The Commission comprises five individuals appointed by the President by and with the advice and consent of the Senate. 15 U.S.C. 78d(a). As a body, the Commis sioners exercise the same kind of final authority that is vested in the single "Head" of a traditional Cabinet de partment, and the statutory provisions granting rule making, investigative, and adjudicative authority uni formly vest that authority in "the Commission," rather than its Chairman.12 So too it is "the Commission" that is vested with control over the Board. 15 U.S.C. 7217. Treating the Commissioners as the SEC's "Head" there fore is much more natural than saying that the SEC has no "Head," or that its "Head" is a person in whom Con gress has not vested the agency's final decisionmaking authority. See Silver v. Postal Serv., 951 F.2d 1033, 1038 (9th Cir. 1991) (holding that the Postal Service is a "Department" under the Appointments Clause, and its nine Governors collectively constitute the "Head" for appointment purposes); Authority of Civil Serv. Comm'n to Appoint a Chief Examiner, 37 Op. Att'y Gen. 227, 231 (1933) (opining that the three commissioners of the Civil Service Commission collectively served as "the 'head of a Department' in the constitutional sense"); cf. Classification Act of 1923, ch. 265, § 2, 42 Stat. 1488 ("'the head of the department' means the officer or group of officers in the department who are not subordi nate or responsible to any other officer of the depart ment") (emphasis added).13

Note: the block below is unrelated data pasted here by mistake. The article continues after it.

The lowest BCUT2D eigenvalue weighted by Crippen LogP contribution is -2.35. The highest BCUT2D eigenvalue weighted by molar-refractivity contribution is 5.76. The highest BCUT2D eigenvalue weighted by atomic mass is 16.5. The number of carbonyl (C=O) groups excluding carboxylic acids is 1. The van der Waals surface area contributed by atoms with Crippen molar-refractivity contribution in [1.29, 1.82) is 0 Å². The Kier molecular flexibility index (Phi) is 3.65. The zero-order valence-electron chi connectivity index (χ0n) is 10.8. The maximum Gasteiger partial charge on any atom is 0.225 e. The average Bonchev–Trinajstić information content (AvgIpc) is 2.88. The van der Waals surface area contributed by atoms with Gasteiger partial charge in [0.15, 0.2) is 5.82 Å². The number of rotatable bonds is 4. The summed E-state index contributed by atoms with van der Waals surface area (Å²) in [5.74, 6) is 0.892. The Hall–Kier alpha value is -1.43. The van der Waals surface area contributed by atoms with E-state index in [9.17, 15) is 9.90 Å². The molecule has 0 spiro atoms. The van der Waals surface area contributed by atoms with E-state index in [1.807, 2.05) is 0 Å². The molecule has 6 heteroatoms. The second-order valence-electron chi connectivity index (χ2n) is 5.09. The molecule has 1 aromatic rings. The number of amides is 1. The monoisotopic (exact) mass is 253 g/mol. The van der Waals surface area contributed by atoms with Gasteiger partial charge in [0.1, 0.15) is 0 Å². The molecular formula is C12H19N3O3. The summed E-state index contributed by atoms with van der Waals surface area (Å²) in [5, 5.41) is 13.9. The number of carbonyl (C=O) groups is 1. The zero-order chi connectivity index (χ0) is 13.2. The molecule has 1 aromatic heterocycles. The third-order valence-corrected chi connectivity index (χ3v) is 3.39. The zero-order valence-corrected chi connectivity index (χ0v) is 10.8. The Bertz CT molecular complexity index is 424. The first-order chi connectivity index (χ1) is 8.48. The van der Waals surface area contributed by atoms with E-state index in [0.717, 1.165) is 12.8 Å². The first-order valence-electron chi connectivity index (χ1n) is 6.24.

Petitioners support their contrary view by noting appointments made by the Chairman pursuant to Reor ganization Plan No. 10 of 1950 § 1(a), 5 U.S.C. App. at 568. Petitioners assert (Br. 62) that such appointments would be invalid if the Commissioners collectively con stituted the "Head" of the SEC.